In 1935, Senator Augustine Lonergan of Connecticut, encouraged by conservation groups such as the Izaak Walton League of America, the General Federation of Women’s Clubs, and state governments, proposed federal water-pollution control legislation. After a series of debates and revisions, a bill was passed in 1939, only to be vetoed by President Roosevelt because of technical errors relating to grant allocations. In 1940, Congress considered a revised bill, but it died, and Congress then became distracted by the demands of World War II.

The Water Pollution Control Act of 1948, sponsored by senators Alben William Barkley of Kentucky and Robert A. Taft of Ohio, authorized federal grants to state and municipal governments and interstate agencies to help finance engineering studies and construction of water-treatment works. The act provided $1 million a year for the studies (limited to $20,000 or one-third of actual cost), $1 million a year for examination of industrial waste problems, and $22 million a year for treatment-plant construction loans (limited to $250,000 or one-third estimated cost), with total expenditures of $216 million over eight years.

The WPCA authorized the Public Health Service Public Health Service, U.S. to enhance its existing research functions and produce extensive programs with the states and interstate agencies to seek solutions to all aspects of water pollution, to support uniform water standards, and to promulgate interstate agreements. The Division of Water Pollution Control Division of Water Pollution Control, U.S. , created as a department of the Public Health Service, was designated to administer the legislation. It established ten field units in the United States, with a base of operations and main research facility, the Robert A. Taft Sanitary Engineering Center Robert A. Taft Sanitary Engineering Center , in Cincinnati, Ohio.

The act provided for federal enforcement, but only at state request. With the WPCA, Congress attempted to promote state and federal cooperation—a sharing of responsibility. The states maintained control but received technical and financial assistance.

Conflicts within Congress and the White House over funding, authority of the federal government, and reluctance by some states that feared federal domination and defended “states’ rights” restrained the full implementation of the WPCA. Because of budget and political constraints, the construction-loan program was never funded. Only about $11 million was appropriated, mostly devoted to Public Health Services projects. Thus, although the WPCA proved ineffective in providing meaningful solutions to the nation’s pollution problems, it opened the door for greater federal involvement in the decades ahead.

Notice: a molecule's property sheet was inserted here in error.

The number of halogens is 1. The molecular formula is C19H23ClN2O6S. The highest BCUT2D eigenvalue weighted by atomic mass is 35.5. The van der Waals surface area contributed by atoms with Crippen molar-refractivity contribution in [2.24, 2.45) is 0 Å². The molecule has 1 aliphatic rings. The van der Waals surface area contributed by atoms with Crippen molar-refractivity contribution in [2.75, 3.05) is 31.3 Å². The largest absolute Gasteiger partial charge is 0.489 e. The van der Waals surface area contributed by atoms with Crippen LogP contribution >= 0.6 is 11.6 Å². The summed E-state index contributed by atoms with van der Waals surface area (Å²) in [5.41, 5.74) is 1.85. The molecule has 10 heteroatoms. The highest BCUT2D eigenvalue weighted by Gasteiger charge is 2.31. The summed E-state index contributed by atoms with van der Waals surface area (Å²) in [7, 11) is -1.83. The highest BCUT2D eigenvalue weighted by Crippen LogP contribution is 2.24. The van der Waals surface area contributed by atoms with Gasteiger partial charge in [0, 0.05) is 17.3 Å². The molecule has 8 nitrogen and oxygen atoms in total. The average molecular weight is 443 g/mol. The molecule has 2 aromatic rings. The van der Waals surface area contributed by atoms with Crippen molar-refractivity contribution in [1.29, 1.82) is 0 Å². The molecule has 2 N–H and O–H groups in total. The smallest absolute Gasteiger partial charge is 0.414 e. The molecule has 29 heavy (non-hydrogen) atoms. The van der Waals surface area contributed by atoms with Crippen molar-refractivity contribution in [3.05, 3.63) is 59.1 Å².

As a matter of public-policy philosophy, Congress justified the act by stating that the nation’s health and welfare depended on water-pollution control. Although the WPCA established in Congress some jurisdiction over pollution control in the nation’s waters, it reaffirmed the states’ primary responsibility and authority. With subsequent amendments, this authority would shift toward a national policy.


Water and the efforts to protect it have played an important role in America’s history. Colonists built settlements on banks of rivers and small streams. Waterways provided an essential component of life for humans, livestock, crops, and fisheries and supplied power for early industrial activities. Regulatory protection of water and fisheries dates back to the seventeenth century. Despite the recognition of the importance of the resource, initial water regulations could not control the damaging impacts of human settlements scattered across the landscape.

The expansion of industrial urban centers in the nineteenth century forced civic and business leaders to reconsider the value of water as a national resource. High death rates from waterborne epidemic diseases and the concern for the accumulation of debris in rivers provided a nexus for reform. State river and harbor commissions and boards of health used advancements in science and technology to improve water purity. The use of sand filtration systems and chlorine, for example, lowered mortality rates significantly.

Improvements in water quality required persistent pursuit of knowledge and the advancement of public policy. Disputes over scientific justification and the value to public welfare emerged in conflicts regarding the construction of municipal water systems and sewerage facilities. These disputes were often difficult to resolve.